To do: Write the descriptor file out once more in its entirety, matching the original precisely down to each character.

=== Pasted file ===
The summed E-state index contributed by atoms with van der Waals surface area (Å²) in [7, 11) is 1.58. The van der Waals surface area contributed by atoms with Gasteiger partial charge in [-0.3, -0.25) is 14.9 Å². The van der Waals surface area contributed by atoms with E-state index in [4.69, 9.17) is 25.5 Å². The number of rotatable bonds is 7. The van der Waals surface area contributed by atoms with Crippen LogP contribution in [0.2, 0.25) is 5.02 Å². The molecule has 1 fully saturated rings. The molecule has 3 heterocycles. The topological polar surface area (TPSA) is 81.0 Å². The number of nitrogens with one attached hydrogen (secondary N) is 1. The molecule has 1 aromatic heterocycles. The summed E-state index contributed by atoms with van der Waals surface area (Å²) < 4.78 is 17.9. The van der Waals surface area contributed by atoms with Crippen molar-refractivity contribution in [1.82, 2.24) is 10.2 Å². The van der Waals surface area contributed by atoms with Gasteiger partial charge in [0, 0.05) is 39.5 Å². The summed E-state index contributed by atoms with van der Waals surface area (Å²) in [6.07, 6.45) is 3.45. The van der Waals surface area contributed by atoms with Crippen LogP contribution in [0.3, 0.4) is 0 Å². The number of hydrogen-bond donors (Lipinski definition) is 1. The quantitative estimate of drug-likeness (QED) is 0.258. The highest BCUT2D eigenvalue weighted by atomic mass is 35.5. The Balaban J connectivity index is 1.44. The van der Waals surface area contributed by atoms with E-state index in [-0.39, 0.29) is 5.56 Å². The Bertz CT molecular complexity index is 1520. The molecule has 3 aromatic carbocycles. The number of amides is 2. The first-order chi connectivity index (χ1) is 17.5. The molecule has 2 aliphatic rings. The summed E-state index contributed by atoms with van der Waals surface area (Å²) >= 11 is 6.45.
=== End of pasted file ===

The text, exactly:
The summed E-state index contributed by atoms with van der Waals surface area (Å²) in [7, 11) is 1.58. The van der Waals surface area contributed by atoms with Gasteiger partial charge in [-0.3, -0.25) is 14.9 Å². The van der Waals surface area contributed by atoms with E-state index in [4.69, 9.17) is 25.5 Å². The number of rotatable bonds is 7. The van der Waals surface area contributed by atoms with Crippen LogP contribution in [0.2, 0.25) is 5.02 Å². The molecule has 1 fully saturated rings. The molecule has 3 heterocycles. The topological polar surface area (TPSA) is 81.0 Å². The number of nitrogens with one attached hydrogen (secondary N) is 1. The molecule has 1 aromatic heterocycles. The summed E-state index contributed by atoms with van der Waals surface area (Å²) < 4.78 is 17.9. The van der Waals surface area contributed by atoms with Crippen molar-refractivity contribution in [1.82, 2.24) is 10.2 Å². The van der Waals surface area contributed by atoms with Gasteiger partial charge in [0, 0.05) is 39.5 Å². The summed E-state index contributed by atoms with van der Waals surface area (Å²) in [6.07, 6.45) is 3.45. The van der Waals surface area contributed by atoms with Crippen LogP contribution in [0.3, 0.4) is 0 Å². The number of hydrogen-bond donors (Lipinski definition) is 1. The quantitative estimate of drug-likeness (QED) is 0.258. The highest BCUT2D eigenvalue weighted by atomic mass is 35.5. The Balaban J connectivity index is 1.44. The van der Waals surface area contributed by atoms with E-state index in [-0.39, 0.29) is 5.56 Å². The Bertz CT molecular complexity index is 1520. The molecule has 3 aromatic carbocycles. The number of amides is 2. The first-order chi connectivity index (χ1) is 17.5. The molecule has 2 aliphatic rings. The summed E-state index contributed by atoms with van der Waals surface area (Å²) >= 11 is 6.45.